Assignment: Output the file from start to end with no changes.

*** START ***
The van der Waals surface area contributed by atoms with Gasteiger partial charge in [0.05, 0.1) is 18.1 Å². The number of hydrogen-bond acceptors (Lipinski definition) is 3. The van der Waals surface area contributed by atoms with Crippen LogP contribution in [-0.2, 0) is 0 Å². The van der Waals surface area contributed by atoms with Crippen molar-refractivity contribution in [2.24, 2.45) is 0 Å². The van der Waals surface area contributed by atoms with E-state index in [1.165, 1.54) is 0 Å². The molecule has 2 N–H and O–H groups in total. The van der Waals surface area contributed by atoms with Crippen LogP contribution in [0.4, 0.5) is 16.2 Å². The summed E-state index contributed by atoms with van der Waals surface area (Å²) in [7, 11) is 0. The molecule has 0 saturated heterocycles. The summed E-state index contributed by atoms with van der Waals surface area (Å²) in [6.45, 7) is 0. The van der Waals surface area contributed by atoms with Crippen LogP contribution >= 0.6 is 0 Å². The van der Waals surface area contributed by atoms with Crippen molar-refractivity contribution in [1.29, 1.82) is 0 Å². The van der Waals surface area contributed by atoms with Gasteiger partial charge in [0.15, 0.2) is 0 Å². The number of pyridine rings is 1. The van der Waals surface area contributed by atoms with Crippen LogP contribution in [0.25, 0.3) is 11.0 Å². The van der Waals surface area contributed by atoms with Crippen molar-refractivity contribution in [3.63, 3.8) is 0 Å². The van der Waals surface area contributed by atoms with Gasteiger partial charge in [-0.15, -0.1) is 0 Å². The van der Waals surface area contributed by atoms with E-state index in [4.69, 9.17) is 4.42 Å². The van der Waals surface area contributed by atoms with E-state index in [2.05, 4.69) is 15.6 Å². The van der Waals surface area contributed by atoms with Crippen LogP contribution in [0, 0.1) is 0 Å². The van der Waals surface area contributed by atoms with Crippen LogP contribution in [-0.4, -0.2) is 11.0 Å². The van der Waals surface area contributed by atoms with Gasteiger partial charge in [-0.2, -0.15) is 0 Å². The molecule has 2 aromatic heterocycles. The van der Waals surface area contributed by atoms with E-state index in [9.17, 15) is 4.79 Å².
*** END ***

The van der Waals surface area contributed by atoms with Gasteiger partial charge in [0.05, 0.1) is 18.1 Å². The number of hydrogen-bond acceptors (Lipinski definition) is 3. The van der Waals surface area contributed by atoms with Crippen LogP contribution in [-0.2, 0) is 0 Å². The van der Waals surface area contributed by atoms with Crippen molar-refractivity contribution in [2.24, 2.45) is 0 Å². The van der Waals surface area contributed by atoms with E-state index in [1.165, 1.54) is 0 Å². The molecule has 2 N–H and O–H groups in total. The van der Waals surface area contributed by atoms with Crippen LogP contribution in [0.4, 0.5) is 16.2 Å². The summed E-state index contributed by atoms with van der Waals surface area (Å²) in [7, 11) is 0. The molecule has 0 saturated heterocycles. The summed E-state index contributed by atoms with van der Waals surface area (Å²) in [6.45, 7) is 0. The van der Waals surface area contributed by atoms with Crippen LogP contribution >= 0.6 is 0 Å². The van der Waals surface area contributed by atoms with Crippen molar-refractivity contribution in [1.29, 1.82) is 0 Å². The van der Waals surface area contributed by atoms with Gasteiger partial charge in [0.15, 0.2) is 0 Å². The number of pyridine rings is 1. The van der Waals surface area contributed by atoms with Crippen LogP contribution in [0.25, 0.3) is 11.0 Å². The van der Waals surface area contributed by atoms with Crippen molar-refractivity contribution in [3.63, 3.8) is 0 Å². The van der Waals surface area contributed by atoms with Gasteiger partial charge in [-0.15, -0.1) is 0 Å². The van der Waals surface area contributed by atoms with E-state index in [4.69, 9.17) is 4.42 Å². The van der Waals surface area contributed by atoms with E-state index in [2.05, 4.69) is 15.6 Å². The van der Waals surface area contributed by atoms with Crippen LogP contribution in [0, 0.1) is 0 Å². The van der Waals surface area contributed by atoms with Crippen LogP contribution in [-0.4, -0.2) is 11.0 Å². The van der Waals surface area contributed by atoms with Gasteiger partial charge in [-0.2, -0.15) is 0 Å². The molecule has 2 aromatic heterocycles. The van der Waals surface area contributed by atoms with E-state index in [9.17, 15) is 4.79 Å².